As a business owner or key executive of your company you likely have been frustrated with your ability to save significant dollars for retirement through your 401(k) plan. It may be time to consider the “Super K” plan, otherwise known as a Safe Harbor 401(k) plan coupled with a “new comparability” allocation formula. The Super K works best for businesses that have owners and key executives that are older and well paid, including closely held businesses and physician and other professional practice groups, such as accountants, attorneys, engineers, and financial service groups.
Elective Deferrals: First, the Super K will allow all employees to “max out” on their elective deferrals each year ($16,500 for 2009/2010 plus $5,500 age 50 catch up).
Employer Safe Harbor Contributions: Second, the Super K will offer a 100% vested contribution equal to 3% of each employee’s pay (regardless of whether they defer).
New Comparability Contribution. Third, the Super K will offer owners and their designated key executives the lion’s share of an additional discretionary employer contribution called the “new comparability” contribution, with relatively small additional contributions required for the rest of the workforce.
Results. The most economical new comparability allocation would be to provide the owners and key employees an additional 6% of pay contribution. Including the Safe Harbor contribution, this results in a total employer contribution of 9% of pay to the owners and key executives and 3% of pay to other employees.
Alternatively, a new comparability allocation that would push greater benefits to select groups (but require additional contributions for other employees) might permit a new comparability contribution to the owners and key executives of 17% of pay. Conversely, the remainder of the employees may only receive a new comparability contribution of 2% of pay. Along with the safe harbor contributions, this results in a total allocation of 20% of pay for owners/key executives and an allocation of 5% of pay for all others. Add to these contributions, the maximum elective deferral contribution and the age 50 catch up, and the maximum annual allocation of $54,500 can be achieved for the designated groups, depending of course, on the annual discrimination testing analysis required by the IRS. “Pay” as used in this article is limited to IRS “considered” pay ($245,000 for 2009/2010).
How Does This Work? First, and most importantly, the new comparability contributions that are available for the owners and key executives in any year will vary depending on the relative ages and compensation of the owners, key executives and other employees during that year. The new comparability design is tested annually for discrimination by looking at the shorter period of time in which older participants (such as owners and key executives) have to accumulate a total benefit until their retirement. Their shorter accrual period generally allows more contributions to flow to them in comparison to younger participants, who have a longer period until retirement. This testing methodology is referred to as “cross testing” and is specifically permitted by the IRS.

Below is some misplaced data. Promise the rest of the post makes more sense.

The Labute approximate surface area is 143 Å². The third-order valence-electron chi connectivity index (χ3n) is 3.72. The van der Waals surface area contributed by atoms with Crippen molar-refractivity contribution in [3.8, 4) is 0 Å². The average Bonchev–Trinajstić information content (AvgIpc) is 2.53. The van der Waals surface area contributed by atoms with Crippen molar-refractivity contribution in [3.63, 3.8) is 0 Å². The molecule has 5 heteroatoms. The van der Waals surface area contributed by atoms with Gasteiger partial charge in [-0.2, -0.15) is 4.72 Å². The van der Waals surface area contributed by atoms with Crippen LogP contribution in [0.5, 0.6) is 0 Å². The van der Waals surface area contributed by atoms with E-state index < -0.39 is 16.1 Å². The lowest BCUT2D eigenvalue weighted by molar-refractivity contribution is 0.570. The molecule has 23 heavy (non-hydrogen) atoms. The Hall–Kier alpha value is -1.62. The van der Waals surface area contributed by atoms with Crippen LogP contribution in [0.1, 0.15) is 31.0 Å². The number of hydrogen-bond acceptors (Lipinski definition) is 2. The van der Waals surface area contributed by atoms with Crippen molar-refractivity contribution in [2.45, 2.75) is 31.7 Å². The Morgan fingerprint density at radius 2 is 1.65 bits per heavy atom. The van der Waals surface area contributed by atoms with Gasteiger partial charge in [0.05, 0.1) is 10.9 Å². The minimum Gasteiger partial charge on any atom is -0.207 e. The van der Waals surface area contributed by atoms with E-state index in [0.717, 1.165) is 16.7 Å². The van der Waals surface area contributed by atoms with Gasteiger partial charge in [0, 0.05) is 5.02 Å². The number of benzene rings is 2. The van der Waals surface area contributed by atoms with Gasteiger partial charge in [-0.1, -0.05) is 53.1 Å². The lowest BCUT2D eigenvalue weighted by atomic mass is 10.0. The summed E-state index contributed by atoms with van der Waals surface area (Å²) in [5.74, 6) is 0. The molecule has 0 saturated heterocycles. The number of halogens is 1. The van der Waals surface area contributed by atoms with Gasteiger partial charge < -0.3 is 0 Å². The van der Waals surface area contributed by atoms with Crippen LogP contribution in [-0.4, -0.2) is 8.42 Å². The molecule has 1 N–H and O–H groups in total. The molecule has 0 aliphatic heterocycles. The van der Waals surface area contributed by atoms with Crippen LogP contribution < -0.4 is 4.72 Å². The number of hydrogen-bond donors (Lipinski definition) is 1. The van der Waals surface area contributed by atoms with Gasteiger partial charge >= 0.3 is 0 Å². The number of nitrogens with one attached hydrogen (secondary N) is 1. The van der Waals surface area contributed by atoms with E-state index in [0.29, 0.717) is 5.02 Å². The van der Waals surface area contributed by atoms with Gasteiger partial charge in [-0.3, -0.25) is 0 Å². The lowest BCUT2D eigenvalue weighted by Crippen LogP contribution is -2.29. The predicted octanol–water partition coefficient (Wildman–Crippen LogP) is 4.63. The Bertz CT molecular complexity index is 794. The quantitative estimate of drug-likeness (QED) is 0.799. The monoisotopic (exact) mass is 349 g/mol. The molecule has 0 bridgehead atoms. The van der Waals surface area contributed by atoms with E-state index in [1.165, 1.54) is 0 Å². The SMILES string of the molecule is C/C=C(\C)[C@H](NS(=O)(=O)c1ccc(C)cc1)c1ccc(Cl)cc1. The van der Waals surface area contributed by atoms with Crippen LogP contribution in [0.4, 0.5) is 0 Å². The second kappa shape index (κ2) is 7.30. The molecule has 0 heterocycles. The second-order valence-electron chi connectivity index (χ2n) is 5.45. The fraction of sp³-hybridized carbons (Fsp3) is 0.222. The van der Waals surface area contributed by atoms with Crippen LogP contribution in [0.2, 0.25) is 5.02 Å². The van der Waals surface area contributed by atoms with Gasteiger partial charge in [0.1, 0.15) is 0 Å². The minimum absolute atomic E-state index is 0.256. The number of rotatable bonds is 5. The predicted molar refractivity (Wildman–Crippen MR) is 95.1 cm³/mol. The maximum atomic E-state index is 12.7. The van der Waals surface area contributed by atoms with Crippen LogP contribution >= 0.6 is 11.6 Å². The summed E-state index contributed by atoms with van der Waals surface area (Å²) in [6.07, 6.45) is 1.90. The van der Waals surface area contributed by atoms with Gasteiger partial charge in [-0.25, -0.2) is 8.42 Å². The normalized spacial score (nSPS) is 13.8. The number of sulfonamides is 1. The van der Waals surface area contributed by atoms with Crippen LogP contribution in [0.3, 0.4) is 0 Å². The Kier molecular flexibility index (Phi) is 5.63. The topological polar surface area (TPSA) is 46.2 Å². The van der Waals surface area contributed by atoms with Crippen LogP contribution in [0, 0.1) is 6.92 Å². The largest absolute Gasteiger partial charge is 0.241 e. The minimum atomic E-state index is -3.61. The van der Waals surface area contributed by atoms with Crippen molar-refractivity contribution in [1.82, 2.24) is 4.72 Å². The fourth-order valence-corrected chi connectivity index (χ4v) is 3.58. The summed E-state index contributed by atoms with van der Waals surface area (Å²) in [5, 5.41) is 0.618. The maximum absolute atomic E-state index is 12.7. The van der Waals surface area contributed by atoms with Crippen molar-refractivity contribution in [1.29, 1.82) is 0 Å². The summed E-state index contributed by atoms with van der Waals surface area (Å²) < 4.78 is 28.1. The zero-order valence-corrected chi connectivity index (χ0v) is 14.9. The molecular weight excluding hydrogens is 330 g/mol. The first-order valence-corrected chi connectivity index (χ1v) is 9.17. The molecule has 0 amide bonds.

Is this New? The “Super K” is not a new plan design, but for many years after it was first “blessed” by the IRS, embarking on such a sophisticated plan design was unfamiliar territory for recordkeepers and third party administrators and required actuarial services, making the design expensive and daunting. But, as with any sophisticated new technology or product, the Super K has now become a common and mature plan design. Many plan recordkeepers and third party administrators now offer “off-the-shelf” Super K plans and simplified testing services that accommodate these plan designs at a relatively low administrative cost.
Disclaimer. This article is intended only to give a brief overview of the Super K plan. Be sure to discuss the details, benefits and limitations of the “Super K” plan and whether it could work for your business, with your favorite employee benefits expert.
Cher E. Wynkoop is a partner in the Employee Benefits Group at Willcox & Savage P.C. and she can be reached at firstname.lastname@example.org or (757) 628-5581.